Beware of people offering you favors. Not everyone who says they are doing you a favor is in fact doing a good thing for you. Even if the concept is good the final result may not be so great.
Case in point:
Recently my wife's company started a policy where you could work from home 2 days a week. They said it was to help people off set the costs of commuting to work. Initially that sounds like a great idea! Sounds like a good way to save some money in these tough times.
Well, not really. At least not for us.
When you add it up, having my wife work from home 2 days a week doesn't save us anything.
First, her commuter train ticket into New York City is a monthly pass. To pay by the week, by the 10-trip, or even by the day would cost at least $100 more a month. In other words, there is no cheaper train service to her job. So she is stuck buying the monthly ticket even though she would only be using it three days a week.
Commuter parking at the train station is also monthly so there is no savings there either.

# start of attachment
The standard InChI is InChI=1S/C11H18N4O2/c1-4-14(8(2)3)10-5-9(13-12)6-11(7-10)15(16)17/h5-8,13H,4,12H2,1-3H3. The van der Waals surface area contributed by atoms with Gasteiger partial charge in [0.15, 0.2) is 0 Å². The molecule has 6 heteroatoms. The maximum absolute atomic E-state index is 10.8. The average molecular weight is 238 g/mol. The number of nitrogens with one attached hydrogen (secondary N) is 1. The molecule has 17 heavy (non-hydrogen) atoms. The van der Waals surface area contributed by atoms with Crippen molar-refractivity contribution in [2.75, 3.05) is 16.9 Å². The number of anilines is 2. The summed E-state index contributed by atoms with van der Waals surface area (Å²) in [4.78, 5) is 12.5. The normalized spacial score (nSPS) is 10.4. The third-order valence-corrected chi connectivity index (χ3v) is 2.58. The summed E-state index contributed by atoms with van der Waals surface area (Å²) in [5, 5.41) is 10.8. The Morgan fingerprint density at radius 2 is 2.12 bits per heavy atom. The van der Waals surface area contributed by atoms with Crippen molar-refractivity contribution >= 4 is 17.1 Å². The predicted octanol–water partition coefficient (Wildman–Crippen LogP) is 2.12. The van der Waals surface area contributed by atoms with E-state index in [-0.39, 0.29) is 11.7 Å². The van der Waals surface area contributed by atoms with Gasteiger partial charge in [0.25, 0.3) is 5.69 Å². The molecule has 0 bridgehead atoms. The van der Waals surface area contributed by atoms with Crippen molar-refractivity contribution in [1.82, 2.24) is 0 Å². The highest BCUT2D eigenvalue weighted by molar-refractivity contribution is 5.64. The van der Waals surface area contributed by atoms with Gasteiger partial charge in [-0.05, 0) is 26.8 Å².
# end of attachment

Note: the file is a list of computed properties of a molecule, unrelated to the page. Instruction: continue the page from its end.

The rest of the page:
The train station is only a few blocks from our home so any savings for gas to drive to/from the station is literally pocket change at best.
And we will still have to take our children to day care even when she is home because you can't conduct phone calls and get much done with a bunch of crying kids around (in spite of what you see on TV commercials about the person who left the big office and work from home – it just doesn't work that way).
So at the end of it all the "favor" of letter her work from home 2 days a week is an empty gesture at best for us. I'm sure that others in the company will find this a great benefit. But you can't prove it by us.